The investigation—technically, a Civil Investigative Demand on the authority of both Rhode Islands Deceptive Trade Practices Act and its Identity Theft Protection Act of 2005—will likely begin in earnest with its first meeting with TJX officials on Feb. 12 at the attorney generals office in Providence, said Edmund Murray Jr., a special assistant attorney general who is in charge of the probe.
Both Murray and the departments public information officer, Michael Healey, said the next stages will be dictated by the facts uncovered during the probe. Typically, though, state AG offices seek compensation for state residents who are trying to defend themselves against identity theft, including credit report costs and possibly money to pay for help processing such claims.
But if conduct established in the probe is severe enough, more substantial options—including a civil lawsuit and possibly criminal charges—could be considered. One key concern, Murray said, is the monthlong delay between the breachs discovery and when it was announced. Rhode Island law requires that impacted consumers be notified "immediately." Unfortunately, Murray said, the statute does not define "immediately."
Although no announcements have been made, the national nature of TJXs chain makes it likely that other states may want to conduct their own probes.
The Rhode Island announcement was just the latest in a string of bad news for TJX since it announced in mid-January that it had exposed its customers credit card, debit card and other personal information to unspecified intruders. TJX has been criticized for revealing virtually no specifics about what happened, when it happened and how it had gone undetected from May 2006 through mid-December 2006.
There have been at least two class-action lawsuits filed plus more lawsuit threats from banks, as well as a congressional request for a probe by the Federal Trade Commission.
That kind of uncertainty played a large role in prompting financial analyst firm CL King & Associates to downgrade TJX to "neutral" from "strong buy."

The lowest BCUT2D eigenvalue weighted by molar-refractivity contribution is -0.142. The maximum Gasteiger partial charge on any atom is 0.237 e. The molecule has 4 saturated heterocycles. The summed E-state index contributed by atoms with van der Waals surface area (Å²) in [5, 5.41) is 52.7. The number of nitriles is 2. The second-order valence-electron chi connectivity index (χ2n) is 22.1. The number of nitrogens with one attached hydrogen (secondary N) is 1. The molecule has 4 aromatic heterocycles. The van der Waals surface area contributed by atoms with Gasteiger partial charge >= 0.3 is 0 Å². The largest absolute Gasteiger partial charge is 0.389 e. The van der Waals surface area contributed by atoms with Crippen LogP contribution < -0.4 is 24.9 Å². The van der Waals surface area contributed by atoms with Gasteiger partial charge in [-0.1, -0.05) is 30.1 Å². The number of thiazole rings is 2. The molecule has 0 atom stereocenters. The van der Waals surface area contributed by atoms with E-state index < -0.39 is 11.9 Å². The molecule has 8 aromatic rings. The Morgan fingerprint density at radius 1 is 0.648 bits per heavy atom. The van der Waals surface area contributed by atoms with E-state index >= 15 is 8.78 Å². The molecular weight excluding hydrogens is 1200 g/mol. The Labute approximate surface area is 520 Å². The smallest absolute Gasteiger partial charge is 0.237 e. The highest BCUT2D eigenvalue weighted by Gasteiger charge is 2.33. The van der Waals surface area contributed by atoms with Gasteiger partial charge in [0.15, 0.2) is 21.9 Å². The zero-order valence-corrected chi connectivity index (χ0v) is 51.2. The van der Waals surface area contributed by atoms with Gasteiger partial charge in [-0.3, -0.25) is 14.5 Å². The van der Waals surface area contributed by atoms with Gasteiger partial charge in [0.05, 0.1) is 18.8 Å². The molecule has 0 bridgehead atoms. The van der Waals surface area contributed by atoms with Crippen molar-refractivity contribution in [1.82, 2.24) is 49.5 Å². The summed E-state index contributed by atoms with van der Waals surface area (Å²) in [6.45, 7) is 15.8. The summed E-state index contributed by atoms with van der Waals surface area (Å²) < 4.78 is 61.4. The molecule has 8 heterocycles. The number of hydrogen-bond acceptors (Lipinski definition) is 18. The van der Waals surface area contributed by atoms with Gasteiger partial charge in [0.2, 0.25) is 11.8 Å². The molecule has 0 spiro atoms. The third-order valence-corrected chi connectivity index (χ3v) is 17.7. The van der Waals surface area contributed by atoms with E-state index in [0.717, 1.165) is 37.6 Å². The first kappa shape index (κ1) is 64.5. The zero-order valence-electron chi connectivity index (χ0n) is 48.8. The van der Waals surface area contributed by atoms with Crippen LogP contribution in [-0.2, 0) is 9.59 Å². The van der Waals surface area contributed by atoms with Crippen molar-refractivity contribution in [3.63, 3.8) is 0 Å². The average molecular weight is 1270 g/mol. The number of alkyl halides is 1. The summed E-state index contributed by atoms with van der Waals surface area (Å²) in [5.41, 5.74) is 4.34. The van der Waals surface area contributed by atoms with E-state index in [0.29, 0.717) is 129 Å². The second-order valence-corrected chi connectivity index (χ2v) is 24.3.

"Based on our diminished EPS outlook for FY07, we believe an investment in TJX is likely to be dead money at this point," said the firms research advisory.
Much of the firms concerns are about whatever the next shoes are going to drop, especially involving the cost of dealing with the unknown. "Regarding FY07 expenses related to the data breach, the company stated it is not yet able to reasonably estimate the losses it may incur. Management stated it is unlikely to be able to reasonably estimate such losses at the time earnings are released in FY07," the advisory said. "The ongoing expense issue includes legal costs, exposure to credit and debit card companies and banks, related fees and expenses, and other possible liabilities."
Another piece of bad news came Feb. 5 from a report in the Chosun Ilbo, a major Korean newspaper. It reported that the "private data of around 10,000 Koreans who use credit cards associated with Visa, MasterCard and American Express was stolen" in the TJX incident. It also pegged the size of the full data breach as "40 million card users" and attributed it to "the credit card industry." Thus far, TJX has not specified the number of victims.
Retail Center Editor Evan Schuman can be reached at Evan_Schuman@ziffdavis.com.